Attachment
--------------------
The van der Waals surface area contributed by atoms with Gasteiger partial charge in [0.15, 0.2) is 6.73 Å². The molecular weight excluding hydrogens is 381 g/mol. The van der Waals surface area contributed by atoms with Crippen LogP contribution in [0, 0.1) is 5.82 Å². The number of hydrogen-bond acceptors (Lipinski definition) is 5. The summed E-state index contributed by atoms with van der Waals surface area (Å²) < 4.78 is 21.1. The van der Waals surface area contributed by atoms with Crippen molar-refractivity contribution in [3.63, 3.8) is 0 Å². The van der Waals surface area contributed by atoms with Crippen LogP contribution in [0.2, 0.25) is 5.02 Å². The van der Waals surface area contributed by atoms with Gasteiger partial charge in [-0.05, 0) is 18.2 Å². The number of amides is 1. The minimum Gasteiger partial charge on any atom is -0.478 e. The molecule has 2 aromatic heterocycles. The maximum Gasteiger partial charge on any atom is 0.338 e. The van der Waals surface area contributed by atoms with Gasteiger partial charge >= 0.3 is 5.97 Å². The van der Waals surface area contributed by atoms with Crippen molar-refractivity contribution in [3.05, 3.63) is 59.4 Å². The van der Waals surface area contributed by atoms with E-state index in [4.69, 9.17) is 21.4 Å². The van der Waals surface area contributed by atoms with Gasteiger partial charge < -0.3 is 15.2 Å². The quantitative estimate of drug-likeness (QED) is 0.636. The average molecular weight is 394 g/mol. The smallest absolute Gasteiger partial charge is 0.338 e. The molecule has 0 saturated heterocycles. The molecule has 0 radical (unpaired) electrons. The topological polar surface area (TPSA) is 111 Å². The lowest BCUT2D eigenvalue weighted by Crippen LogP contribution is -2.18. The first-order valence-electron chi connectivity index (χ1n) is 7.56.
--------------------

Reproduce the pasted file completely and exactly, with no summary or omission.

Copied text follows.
The van der Waals surface area contributed by atoms with Gasteiger partial charge in [0.15, 0.2) is 6.73 Å². The molecular weight excluding hydrogens is 381 g/mol. The van der Waals surface area contributed by atoms with Crippen LogP contribution in [0, 0.1) is 5.82 Å². The number of hydrogen-bond acceptors (Lipinski definition) is 5. The summed E-state index contributed by atoms with van der Waals surface area (Å²) < 4.78 is 21.1. The van der Waals surface area contributed by atoms with Crippen molar-refractivity contribution in [3.63, 3.8) is 0 Å². The van der Waals surface area contributed by atoms with Crippen LogP contribution in [0.2, 0.25) is 5.02 Å². The van der Waals surface area contributed by atoms with Gasteiger partial charge in [-0.05, 0) is 18.2 Å². The number of amides is 1. The minimum Gasteiger partial charge on any atom is -0.478 e. The molecule has 2 aromatic heterocycles. The maximum Gasteiger partial charge on any atom is 0.338 e. The van der Waals surface area contributed by atoms with Gasteiger partial charge >= 0.3 is 5.97 Å². The van der Waals surface area contributed by atoms with Crippen molar-refractivity contribution in [3.05, 3.63) is 59.4 Å². The van der Waals surface area contributed by atoms with E-state index in [4.69, 9.17) is 21.4 Å². The van der Waals surface area contributed by atoms with Gasteiger partial charge < -0.3 is 15.2 Å². The quantitative estimate of drug-likeness (QED) is 0.636. The average molecular weight is 394 g/mol. The smallest absolute Gasteiger partial charge is 0.338 e. The molecule has 0 saturated heterocycles. The molecule has 0 radical (unpaired) electrons. The topological polar surface area (TPSA) is 111 Å². The lowest BCUT2D eigenvalue weighted by Crippen LogP contribution is -2.18. The first-order valence-electron chi connectivity index (χ1n) is 7.56.